When I think of the jumpers, I think of two things. I think of images of women covering their mouths — a pure expression of horror. They were caught on film, watching the towers from the streets of Manhattan. I do this sometimes — hand up, mouth open — when I see or read something horrible, even when alone. What is it for? I think, too, of the documentary about Philippe Petit, who tightrope-walked between the tops of the towers in 1974. At the time they were the second tallest buildings in the world, having just been surpassed by the Sears Tower in Chicago. It was an exceptionally windy day (it is always windy at 1,300 feet) and when a policeman threatened him from the roof of one building, Petit danced and pranced along the rope, to taunt him. This still seems to me like the most unthinkable thing a man has ever willingly done. The jumpers did what he did, but worse. Death was not a risk but a certainty; they jumped without thinking. It’s more horrible to contemplate than many of the other deaths because we know the jumpers were tortured. Death is fathomable, but not torture.

A documentary on YouTube called Inside the Twin Towers provides a minute-by-minute account of the events on September 11, re-enacted by actors and intercut with interview footage from survivors. One man who managed to escape from the North Tower — he was four floors below the impact — recounts a moment when he opened a door and saw “the deepest, the richest black” he had ever seen. He called into it. Instead of continuing down the hall to see if anyone was there, he retreated back to his office in fear. He says in the film, “If I had gone down the hallway and died, it would have been better than living with this knowledge of, Hey, you know what, when it came right down to it, I was a coward. And it was actually our two co-workers down that hallway, on the other side, that ended up dying on that day. And I often think now, Perhaps I should have continued down that hallway.”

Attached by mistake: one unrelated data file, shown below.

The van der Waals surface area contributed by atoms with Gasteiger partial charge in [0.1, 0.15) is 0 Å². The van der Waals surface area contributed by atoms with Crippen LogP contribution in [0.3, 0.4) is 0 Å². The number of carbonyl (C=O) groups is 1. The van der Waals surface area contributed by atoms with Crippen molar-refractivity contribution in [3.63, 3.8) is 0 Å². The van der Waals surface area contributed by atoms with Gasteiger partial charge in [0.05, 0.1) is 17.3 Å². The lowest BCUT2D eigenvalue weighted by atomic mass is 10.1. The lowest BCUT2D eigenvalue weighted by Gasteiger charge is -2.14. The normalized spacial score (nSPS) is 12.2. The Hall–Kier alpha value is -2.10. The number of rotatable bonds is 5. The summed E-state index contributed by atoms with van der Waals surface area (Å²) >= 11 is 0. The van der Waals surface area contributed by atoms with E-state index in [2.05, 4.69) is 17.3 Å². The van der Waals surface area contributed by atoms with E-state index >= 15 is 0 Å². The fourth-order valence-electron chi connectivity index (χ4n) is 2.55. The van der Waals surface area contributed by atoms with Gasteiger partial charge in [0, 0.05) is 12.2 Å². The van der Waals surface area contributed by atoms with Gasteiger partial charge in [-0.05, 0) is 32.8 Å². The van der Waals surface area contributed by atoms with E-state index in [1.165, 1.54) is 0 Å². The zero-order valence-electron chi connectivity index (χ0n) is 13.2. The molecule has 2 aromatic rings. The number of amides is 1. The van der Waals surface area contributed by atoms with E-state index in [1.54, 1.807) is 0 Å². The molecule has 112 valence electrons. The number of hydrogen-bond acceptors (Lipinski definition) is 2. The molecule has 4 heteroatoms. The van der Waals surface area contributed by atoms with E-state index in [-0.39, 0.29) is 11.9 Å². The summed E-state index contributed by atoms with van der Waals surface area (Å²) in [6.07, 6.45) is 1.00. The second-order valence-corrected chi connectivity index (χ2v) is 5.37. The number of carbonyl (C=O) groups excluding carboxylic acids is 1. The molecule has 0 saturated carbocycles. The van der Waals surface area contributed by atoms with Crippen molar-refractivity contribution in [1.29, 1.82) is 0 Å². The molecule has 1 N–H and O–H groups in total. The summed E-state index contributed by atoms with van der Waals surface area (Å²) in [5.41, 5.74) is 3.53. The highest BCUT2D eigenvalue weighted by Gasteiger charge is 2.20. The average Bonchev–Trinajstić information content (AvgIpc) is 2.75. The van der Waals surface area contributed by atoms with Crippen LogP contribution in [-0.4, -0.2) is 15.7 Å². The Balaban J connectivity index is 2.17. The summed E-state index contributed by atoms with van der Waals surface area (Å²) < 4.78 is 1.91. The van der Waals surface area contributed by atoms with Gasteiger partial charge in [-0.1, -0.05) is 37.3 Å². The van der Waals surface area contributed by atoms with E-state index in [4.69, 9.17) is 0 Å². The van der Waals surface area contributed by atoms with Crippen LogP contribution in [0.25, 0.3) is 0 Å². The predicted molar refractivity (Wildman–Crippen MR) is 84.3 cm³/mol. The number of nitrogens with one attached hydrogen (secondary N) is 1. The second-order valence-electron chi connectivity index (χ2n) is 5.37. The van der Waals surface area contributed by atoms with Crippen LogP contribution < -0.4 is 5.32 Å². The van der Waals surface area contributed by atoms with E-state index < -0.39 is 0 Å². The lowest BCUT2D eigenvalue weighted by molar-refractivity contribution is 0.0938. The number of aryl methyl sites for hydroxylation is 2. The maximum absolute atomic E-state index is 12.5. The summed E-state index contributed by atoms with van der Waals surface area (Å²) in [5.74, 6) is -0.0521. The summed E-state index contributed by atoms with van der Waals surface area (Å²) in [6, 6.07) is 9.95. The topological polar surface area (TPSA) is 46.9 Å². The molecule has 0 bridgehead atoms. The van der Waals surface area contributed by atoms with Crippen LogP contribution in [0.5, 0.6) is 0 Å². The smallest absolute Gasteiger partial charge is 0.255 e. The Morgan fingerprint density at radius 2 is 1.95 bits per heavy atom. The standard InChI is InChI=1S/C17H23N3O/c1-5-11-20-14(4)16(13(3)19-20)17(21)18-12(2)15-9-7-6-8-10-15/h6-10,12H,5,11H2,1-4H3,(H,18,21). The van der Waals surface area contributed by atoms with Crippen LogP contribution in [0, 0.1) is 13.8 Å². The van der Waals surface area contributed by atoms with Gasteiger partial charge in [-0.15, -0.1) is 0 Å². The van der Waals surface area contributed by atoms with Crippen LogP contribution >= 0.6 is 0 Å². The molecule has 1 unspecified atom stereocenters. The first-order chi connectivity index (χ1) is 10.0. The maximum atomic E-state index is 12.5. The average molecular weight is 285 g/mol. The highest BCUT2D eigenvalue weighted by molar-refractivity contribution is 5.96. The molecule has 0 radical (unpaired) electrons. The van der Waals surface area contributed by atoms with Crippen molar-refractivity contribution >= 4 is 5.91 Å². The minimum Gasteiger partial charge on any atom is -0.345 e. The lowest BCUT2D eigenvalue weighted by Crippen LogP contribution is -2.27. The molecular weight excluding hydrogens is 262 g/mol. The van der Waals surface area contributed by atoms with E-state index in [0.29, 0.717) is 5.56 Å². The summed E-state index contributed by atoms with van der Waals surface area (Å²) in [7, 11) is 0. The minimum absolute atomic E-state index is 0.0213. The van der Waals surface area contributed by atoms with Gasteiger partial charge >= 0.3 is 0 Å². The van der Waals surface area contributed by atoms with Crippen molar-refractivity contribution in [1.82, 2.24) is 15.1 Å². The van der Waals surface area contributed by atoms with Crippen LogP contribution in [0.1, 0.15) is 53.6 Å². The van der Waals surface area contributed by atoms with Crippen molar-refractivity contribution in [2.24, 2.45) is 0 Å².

This is a classic case of survivor’s guilt, sometimes known as concentration-camp syndrome: the sense that your survival is a moral error. Theodor Adorno, in an amendment to his famous and somewhat misunderstood line about poetry after Auschwitz, wrote:

Perennial suffering has as much right to expression as a tortured man has to scream; hence it may have been wrong to say that after Auschwitz you could no longer write poems. But it is not wrong to raise the less cultural question whether after Auschwitz you can go on living — especially whether one who escaped by accident, one who by rights should have been killed, may go on living. His mere survival calls for the coldness, the basic principle of bourgeois subjectivity, without which there could have been no Auschwitz; this is the drastic guilt of him who was spared. By way of atonement he will be plagued by dreams such as that he is no longer living at all.